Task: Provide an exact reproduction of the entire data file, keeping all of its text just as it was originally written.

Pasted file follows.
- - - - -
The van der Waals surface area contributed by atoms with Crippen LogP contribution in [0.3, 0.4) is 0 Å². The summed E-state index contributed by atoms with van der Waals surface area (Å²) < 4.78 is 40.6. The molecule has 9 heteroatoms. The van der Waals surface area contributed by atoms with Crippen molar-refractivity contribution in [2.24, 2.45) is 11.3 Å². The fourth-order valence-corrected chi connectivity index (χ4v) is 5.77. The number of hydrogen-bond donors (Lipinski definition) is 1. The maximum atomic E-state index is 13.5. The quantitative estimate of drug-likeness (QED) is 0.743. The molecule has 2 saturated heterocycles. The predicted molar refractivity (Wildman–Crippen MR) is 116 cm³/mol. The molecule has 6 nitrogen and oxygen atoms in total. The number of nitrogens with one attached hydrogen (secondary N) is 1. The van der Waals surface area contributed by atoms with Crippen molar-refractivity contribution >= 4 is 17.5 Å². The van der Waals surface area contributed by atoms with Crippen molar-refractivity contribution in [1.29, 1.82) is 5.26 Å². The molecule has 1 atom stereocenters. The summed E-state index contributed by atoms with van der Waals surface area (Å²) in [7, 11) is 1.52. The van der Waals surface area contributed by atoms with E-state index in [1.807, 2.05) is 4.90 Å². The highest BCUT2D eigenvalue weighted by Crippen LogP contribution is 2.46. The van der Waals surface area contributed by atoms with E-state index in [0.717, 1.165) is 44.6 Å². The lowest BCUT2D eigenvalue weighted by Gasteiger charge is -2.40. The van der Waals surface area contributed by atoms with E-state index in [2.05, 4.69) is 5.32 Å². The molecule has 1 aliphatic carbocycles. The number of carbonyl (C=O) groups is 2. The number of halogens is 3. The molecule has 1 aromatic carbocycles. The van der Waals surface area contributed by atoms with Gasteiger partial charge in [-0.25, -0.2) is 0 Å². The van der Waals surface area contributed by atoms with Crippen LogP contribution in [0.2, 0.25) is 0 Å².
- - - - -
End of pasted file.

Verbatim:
The van der Waals surface area contributed by atoms with Crippen LogP contribution in [0.3, 0.4) is 0 Å². The summed E-state index contributed by atoms with van der Waals surface area (Å²) < 4.78 is 40.6. The molecule has 9 heteroatoms. The van der Waals surface area contributed by atoms with Crippen molar-refractivity contribution in [2.24, 2.45) is 11.3 Å². The fourth-order valence-corrected chi connectivity index (χ4v) is 5.77. The number of hydrogen-bond donors (Lipinski definition) is 1. The maximum atomic E-state index is 13.5. The quantitative estimate of drug-likeness (QED) is 0.743. The molecule has 2 saturated heterocycles. The predicted molar refractivity (Wildman–Crippen MR) is 116 cm³/mol. The molecule has 6 nitrogen and oxygen atoms in total. The number of nitrogens with one attached hydrogen (secondary N) is 1. The van der Waals surface area contributed by atoms with Crippen molar-refractivity contribution >= 4 is 17.5 Å². The van der Waals surface area contributed by atoms with Crippen molar-refractivity contribution in [1.29, 1.82) is 5.26 Å². The molecule has 1 atom stereocenters. The summed E-state index contributed by atoms with van der Waals surface area (Å²) in [7, 11) is 1.52. The van der Waals surface area contributed by atoms with E-state index in [1.807, 2.05) is 4.90 Å². The highest BCUT2D eigenvalue weighted by Crippen LogP contribution is 2.46. The van der Waals surface area contributed by atoms with E-state index in [0.717, 1.165) is 44.6 Å². The lowest BCUT2D eigenvalue weighted by Gasteiger charge is -2.40. The van der Waals surface area contributed by atoms with E-state index in [2.05, 4.69) is 5.32 Å². The molecule has 1 aliphatic carbocycles. The number of carbonyl (C=O) groups is 2. The number of halogens is 3. The molecule has 1 aromatic carbocycles. The van der Waals surface area contributed by atoms with Gasteiger partial charge in [-0.25, -0.2) is 0 Å². The van der Waals surface area contributed by atoms with Crippen LogP contribution in [0.2, 0.25) is 0 Å².